University of Chicago Honors a Pioneering African American Alumna

The University of Chicago recently unveiled a bust of Georgiana Rose Simpson that sits on a pedestal in the Reynolds Club, the student center on campus. The Reynolds Club was once restricted to White men.

Georgiana Rose Simpson was a native of Washington, D.C. She trained to become an elementary school teacher at Miner Normal School, which years later was incorporated into what is now the University of the District of Columbia. At the age of 42, Simpson enrolled at the University of Chicago. Initially allowed to live in university housing, her presence there angered White students and she was asked to move off-campus.

Simpson graduated in 1911 and returned to Washington to teach at Dunbar High Schools. She returned to the University of Chicago to earn a master’s degree and at the age of 55, a Ph.D. in German. Dr. Simpson is widely considered as the first African American woman to earn a Ph.D. Unable to find a teaching job at the university level despite her credentials, Dr. Simpson returned to Washington to once again teach at Dunbar High School.

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  1. Cynthia Armster says:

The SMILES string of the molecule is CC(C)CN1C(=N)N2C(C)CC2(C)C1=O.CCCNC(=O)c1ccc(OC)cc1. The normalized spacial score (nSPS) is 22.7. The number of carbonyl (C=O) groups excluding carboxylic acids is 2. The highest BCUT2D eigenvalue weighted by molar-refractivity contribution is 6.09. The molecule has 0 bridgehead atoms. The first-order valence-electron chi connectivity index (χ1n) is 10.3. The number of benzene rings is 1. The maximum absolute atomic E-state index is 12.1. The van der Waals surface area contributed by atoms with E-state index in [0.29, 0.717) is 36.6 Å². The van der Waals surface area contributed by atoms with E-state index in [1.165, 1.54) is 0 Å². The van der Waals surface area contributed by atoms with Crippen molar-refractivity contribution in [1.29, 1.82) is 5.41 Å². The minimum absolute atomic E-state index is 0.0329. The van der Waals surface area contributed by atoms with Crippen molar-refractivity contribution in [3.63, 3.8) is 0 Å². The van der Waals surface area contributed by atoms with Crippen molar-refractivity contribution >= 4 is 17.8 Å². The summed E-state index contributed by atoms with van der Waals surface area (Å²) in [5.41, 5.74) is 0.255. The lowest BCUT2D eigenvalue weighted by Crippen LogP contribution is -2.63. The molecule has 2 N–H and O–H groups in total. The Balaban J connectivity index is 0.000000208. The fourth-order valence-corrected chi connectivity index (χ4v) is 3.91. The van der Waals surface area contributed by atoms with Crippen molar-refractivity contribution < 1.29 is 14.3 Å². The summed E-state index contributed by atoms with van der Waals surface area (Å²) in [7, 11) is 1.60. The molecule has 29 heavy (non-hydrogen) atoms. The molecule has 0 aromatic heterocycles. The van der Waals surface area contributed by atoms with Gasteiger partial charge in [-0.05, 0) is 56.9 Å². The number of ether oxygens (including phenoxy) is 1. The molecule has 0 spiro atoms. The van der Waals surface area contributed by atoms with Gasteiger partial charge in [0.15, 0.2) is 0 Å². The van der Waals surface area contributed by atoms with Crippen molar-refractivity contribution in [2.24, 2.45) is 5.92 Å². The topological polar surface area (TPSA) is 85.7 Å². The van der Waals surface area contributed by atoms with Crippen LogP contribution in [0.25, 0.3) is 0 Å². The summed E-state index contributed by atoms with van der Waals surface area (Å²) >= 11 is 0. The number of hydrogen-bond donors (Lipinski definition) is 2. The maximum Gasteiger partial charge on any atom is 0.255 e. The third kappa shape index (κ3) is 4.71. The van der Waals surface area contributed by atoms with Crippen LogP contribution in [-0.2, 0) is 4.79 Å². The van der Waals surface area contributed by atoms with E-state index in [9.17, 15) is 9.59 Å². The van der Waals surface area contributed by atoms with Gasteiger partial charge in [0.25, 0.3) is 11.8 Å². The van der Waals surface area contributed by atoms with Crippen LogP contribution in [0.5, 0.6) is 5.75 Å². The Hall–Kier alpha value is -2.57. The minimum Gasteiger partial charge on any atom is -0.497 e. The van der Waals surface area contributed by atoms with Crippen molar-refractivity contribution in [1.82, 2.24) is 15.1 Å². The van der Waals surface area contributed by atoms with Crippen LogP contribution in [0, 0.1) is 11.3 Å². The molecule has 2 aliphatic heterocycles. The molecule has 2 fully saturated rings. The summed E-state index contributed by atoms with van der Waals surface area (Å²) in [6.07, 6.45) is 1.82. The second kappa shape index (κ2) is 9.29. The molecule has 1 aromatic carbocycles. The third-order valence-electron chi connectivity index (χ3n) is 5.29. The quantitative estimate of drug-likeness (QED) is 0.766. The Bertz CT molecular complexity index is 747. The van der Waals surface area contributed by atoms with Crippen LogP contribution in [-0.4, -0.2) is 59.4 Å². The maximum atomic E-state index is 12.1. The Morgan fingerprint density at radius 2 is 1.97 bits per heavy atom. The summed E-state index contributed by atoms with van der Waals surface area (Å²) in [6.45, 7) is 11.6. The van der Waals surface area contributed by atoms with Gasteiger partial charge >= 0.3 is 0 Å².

I attended the unveiling of this monument of Dr. Georgiana Rose Simpson here in Chicago. Upon her graduation, Dr.SImpson returned to DC and initially worked at Dunbar High School. Then, Howard University hired her to teach in their Language department until she retired in 1939. Dr. Simpson was an active member of Alpha Kappa Alpha Sorority Inc. and frequently interacted with the scholars of her time: W. E. B. DuBois, Frederick Douglas, and Carter G. Woodson to improve the condition of her people.

  2. Dr.Carlos Minor says:

    I will definitely research this amazing educator. Blacks like her paved the way for us modern day educators to earn our doctorates. I can’t imagine the indignities she suffered with no avenue of recourse.

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